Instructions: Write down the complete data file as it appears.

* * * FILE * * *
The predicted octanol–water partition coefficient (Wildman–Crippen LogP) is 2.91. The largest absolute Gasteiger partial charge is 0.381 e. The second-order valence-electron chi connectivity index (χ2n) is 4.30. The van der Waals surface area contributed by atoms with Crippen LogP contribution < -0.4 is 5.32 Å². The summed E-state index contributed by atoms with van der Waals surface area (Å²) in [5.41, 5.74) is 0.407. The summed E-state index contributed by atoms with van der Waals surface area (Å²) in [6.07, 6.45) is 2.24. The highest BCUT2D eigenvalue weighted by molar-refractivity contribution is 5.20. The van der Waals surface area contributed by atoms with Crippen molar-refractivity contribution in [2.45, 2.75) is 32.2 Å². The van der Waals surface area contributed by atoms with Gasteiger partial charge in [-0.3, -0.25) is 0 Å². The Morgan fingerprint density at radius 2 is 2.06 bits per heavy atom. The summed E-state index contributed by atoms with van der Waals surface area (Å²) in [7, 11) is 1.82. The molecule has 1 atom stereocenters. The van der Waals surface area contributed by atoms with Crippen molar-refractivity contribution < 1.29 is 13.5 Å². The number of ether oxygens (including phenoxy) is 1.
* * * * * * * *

The predicted octanol–water partition coefficient (Wildman–Crippen LogP) is 2.91. The largest absolute Gasteiger partial charge is 0.381 e. The second-order valence-electron chi connectivity index (χ2n) is 4.30. The van der Waals surface area contributed by atoms with Crippen LogP contribution < -0.4 is 5.32 Å². The summed E-state index contributed by atoms with van der Waals surface area (Å²) in [5.41, 5.74) is 0.407. The summed E-state index contributed by atoms with van der Waals surface area (Å²) in [6.07, 6.45) is 2.24. The highest BCUT2D eigenvalue weighted by molar-refractivity contribution is 5.20. The van der Waals surface area contributed by atoms with Crippen molar-refractivity contribution in [2.45, 2.75) is 32.2 Å². The van der Waals surface area contributed by atoms with Gasteiger partial charge in [-0.3, -0.25) is 0 Å². The Morgan fingerprint density at radius 2 is 2.06 bits per heavy atom. The summed E-state index contributed by atoms with van der Waals surface area (Å²) in [7, 11) is 1.82. The molecule has 1 atom stereocenters. The van der Waals surface area contributed by atoms with Crippen molar-refractivity contribution < 1.29 is 13.5 Å². The number of ether oxygens (including phenoxy) is 1.